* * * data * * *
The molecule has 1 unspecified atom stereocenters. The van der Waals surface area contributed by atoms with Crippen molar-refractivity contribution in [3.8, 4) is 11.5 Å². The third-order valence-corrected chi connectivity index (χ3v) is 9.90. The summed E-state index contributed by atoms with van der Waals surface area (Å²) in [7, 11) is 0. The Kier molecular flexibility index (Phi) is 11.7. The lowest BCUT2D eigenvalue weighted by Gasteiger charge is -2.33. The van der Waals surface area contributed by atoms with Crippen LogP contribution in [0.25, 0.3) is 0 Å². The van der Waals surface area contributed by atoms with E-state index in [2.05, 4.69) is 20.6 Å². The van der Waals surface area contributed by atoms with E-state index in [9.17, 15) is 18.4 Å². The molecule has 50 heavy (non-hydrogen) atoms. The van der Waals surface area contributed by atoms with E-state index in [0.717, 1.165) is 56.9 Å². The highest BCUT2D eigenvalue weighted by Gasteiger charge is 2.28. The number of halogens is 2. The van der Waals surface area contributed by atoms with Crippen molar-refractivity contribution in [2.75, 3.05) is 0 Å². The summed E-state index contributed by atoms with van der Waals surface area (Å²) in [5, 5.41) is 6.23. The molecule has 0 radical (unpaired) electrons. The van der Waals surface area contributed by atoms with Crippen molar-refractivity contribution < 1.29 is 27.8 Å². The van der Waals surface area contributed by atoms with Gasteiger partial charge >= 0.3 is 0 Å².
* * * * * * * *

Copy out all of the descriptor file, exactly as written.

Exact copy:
The molecule has 1 unspecified atom stereocenters. The van der Waals surface area contributed by atoms with Crippen molar-refractivity contribution in [3.8, 4) is 11.5 Å². The third-order valence-corrected chi connectivity index (χ3v) is 9.90. The summed E-state index contributed by atoms with van der Waals surface area (Å²) in [7, 11) is 0. The Kier molecular flexibility index (Phi) is 11.7. The lowest BCUT2D eigenvalue weighted by Gasteiger charge is -2.33. The van der Waals surface area contributed by atoms with Crippen LogP contribution in [0.25, 0.3) is 0 Å². The van der Waals surface area contributed by atoms with E-state index in [2.05, 4.69) is 20.6 Å². The van der Waals surface area contributed by atoms with E-state index in [9.17, 15) is 18.4 Å². The molecule has 50 heavy (non-hydrogen) atoms. The van der Waals surface area contributed by atoms with E-state index in [0.717, 1.165) is 56.9 Å². The highest BCUT2D eigenvalue weighted by Gasteiger charge is 2.28. The number of halogens is 2. The van der Waals surface area contributed by atoms with Crippen molar-refractivity contribution in [2.75, 3.05) is 0 Å². The summed E-state index contributed by atoms with van der Waals surface area (Å²) in [5, 5.41) is 6.23. The molecule has 0 radical (unpaired) electrons. The van der Waals surface area contributed by atoms with Crippen molar-refractivity contribution < 1.29 is 27.8 Å². The van der Waals surface area contributed by atoms with Gasteiger partial charge >= 0.3 is 0 Å².